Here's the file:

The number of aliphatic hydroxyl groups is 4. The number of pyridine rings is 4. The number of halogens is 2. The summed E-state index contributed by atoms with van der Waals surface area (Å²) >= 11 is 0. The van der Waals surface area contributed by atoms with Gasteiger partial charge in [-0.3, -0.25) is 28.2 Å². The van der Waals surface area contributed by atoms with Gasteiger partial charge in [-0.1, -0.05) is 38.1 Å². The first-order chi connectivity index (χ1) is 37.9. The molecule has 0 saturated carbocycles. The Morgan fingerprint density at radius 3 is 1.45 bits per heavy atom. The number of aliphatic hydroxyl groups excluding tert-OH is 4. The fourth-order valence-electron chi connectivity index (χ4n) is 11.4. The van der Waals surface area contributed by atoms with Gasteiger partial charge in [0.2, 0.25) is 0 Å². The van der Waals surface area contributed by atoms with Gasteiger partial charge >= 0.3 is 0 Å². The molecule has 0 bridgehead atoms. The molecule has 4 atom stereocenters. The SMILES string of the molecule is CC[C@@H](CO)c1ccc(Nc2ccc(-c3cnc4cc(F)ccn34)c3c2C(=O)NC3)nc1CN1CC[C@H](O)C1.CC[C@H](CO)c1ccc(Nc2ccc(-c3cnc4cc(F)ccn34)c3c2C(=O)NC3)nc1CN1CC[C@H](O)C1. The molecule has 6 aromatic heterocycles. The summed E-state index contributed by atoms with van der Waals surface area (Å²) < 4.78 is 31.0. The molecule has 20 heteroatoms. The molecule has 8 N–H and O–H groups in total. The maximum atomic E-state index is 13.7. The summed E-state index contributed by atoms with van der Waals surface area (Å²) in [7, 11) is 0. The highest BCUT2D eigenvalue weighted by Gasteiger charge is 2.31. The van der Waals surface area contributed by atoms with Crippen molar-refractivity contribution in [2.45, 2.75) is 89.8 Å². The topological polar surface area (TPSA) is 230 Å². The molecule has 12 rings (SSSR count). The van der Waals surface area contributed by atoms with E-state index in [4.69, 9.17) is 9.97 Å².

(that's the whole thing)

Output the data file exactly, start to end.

The number of aliphatic hydroxyl groups is 4. The number of pyridine rings is 4. The number of halogens is 2. The summed E-state index contributed by atoms with van der Waals surface area (Å²) >= 11 is 0. The van der Waals surface area contributed by atoms with Gasteiger partial charge in [-0.3, -0.25) is 28.2 Å². The van der Waals surface area contributed by atoms with Gasteiger partial charge in [-0.1, -0.05) is 38.1 Å². The first-order chi connectivity index (χ1) is 37.9. The molecule has 0 saturated carbocycles. The Morgan fingerprint density at radius 3 is 1.45 bits per heavy atom. The number of aliphatic hydroxyl groups excluding tert-OH is 4. The fourth-order valence-electron chi connectivity index (χ4n) is 11.4. The van der Waals surface area contributed by atoms with Gasteiger partial charge in [0.2, 0.25) is 0 Å². The van der Waals surface area contributed by atoms with Gasteiger partial charge >= 0.3 is 0 Å². The molecule has 0 bridgehead atoms. The molecule has 4 atom stereocenters. The SMILES string of the molecule is CC[C@@H](CO)c1ccc(Nc2ccc(-c3cnc4cc(F)ccn34)c3c2C(=O)NC3)nc1CN1CC[C@H](O)C1.CC[C@H](CO)c1ccc(Nc2ccc(-c3cnc4cc(F)ccn34)c3c2C(=O)NC3)nc1CN1CC[C@H](O)C1. The molecule has 6 aromatic heterocycles. The summed E-state index contributed by atoms with van der Waals surface area (Å²) < 4.78 is 31.0. The molecule has 20 heteroatoms. The molecule has 8 N–H and O–H groups in total. The maximum atomic E-state index is 13.7. The summed E-state index contributed by atoms with van der Waals surface area (Å²) in [7, 11) is 0. The highest BCUT2D eigenvalue weighted by Gasteiger charge is 2.31. The van der Waals surface area contributed by atoms with Crippen molar-refractivity contribution in [2.45, 2.75) is 89.8 Å². The topological polar surface area (TPSA) is 230 Å². The molecule has 12 rings (SSSR count). The van der Waals surface area contributed by atoms with E-state index in [4.69, 9.17) is 9.97 Å².